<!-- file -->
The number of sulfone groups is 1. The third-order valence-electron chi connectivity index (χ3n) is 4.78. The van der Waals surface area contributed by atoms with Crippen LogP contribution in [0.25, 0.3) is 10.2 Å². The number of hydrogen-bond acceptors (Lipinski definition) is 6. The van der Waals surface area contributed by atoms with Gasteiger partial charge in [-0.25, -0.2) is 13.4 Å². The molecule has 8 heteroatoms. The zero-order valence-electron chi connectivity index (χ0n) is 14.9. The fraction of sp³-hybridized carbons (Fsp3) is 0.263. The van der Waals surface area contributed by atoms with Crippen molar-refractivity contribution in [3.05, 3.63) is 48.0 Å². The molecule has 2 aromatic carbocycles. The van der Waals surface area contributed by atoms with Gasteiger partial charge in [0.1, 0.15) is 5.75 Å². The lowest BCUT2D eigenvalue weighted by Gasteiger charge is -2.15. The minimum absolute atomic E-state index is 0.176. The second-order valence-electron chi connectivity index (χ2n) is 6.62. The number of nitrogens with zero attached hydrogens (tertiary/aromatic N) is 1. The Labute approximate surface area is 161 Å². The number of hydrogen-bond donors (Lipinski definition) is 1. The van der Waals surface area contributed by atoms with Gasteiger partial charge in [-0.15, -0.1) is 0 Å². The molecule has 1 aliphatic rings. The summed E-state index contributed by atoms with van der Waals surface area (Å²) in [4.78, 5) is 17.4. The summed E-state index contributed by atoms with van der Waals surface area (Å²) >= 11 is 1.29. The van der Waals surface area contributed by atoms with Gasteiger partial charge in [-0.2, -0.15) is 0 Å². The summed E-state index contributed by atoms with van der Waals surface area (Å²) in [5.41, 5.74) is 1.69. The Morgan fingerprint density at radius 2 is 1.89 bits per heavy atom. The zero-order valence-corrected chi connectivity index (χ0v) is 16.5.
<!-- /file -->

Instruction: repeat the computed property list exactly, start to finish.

The number of sulfone groups is 1. The third-order valence-electron chi connectivity index (χ3n) is 4.78. The van der Waals surface area contributed by atoms with Crippen LogP contribution in [0.25, 0.3) is 10.2 Å². The number of hydrogen-bond acceptors (Lipinski definition) is 6. The van der Waals surface area contributed by atoms with Gasteiger partial charge in [-0.25, -0.2) is 13.4 Å². The molecule has 8 heteroatoms. The zero-order valence-electron chi connectivity index (χ0n) is 14.9. The fraction of sp³-hybridized carbons (Fsp3) is 0.263. The van der Waals surface area contributed by atoms with Crippen molar-refractivity contribution in [3.05, 3.63) is 48.0 Å². The molecule has 2 aromatic carbocycles. The van der Waals surface area contributed by atoms with Gasteiger partial charge in [0.1, 0.15) is 5.75 Å². The lowest BCUT2D eigenvalue weighted by Gasteiger charge is -2.15. The minimum absolute atomic E-state index is 0.176. The second-order valence-electron chi connectivity index (χ2n) is 6.62. The number of nitrogens with zero attached hydrogens (tertiary/aromatic N) is 1. The Labute approximate surface area is 161 Å². The number of hydrogen-bond donors (Lipinski definition) is 1. The van der Waals surface area contributed by atoms with Gasteiger partial charge in [-0.15, -0.1) is 0 Å². The molecule has 1 aliphatic rings. The summed E-state index contributed by atoms with van der Waals surface area (Å²) in [4.78, 5) is 17.4. The summed E-state index contributed by atoms with van der Waals surface area (Å²) >= 11 is 1.29. The van der Waals surface area contributed by atoms with Gasteiger partial charge in [-0.2, -0.15) is 0 Å². The summed E-state index contributed by atoms with van der Waals surface area (Å²) in [5.41, 5.74) is 1.69. The Morgan fingerprint density at radius 2 is 1.89 bits per heavy atom. The zero-order valence-corrected chi connectivity index (χ0v) is 16.5.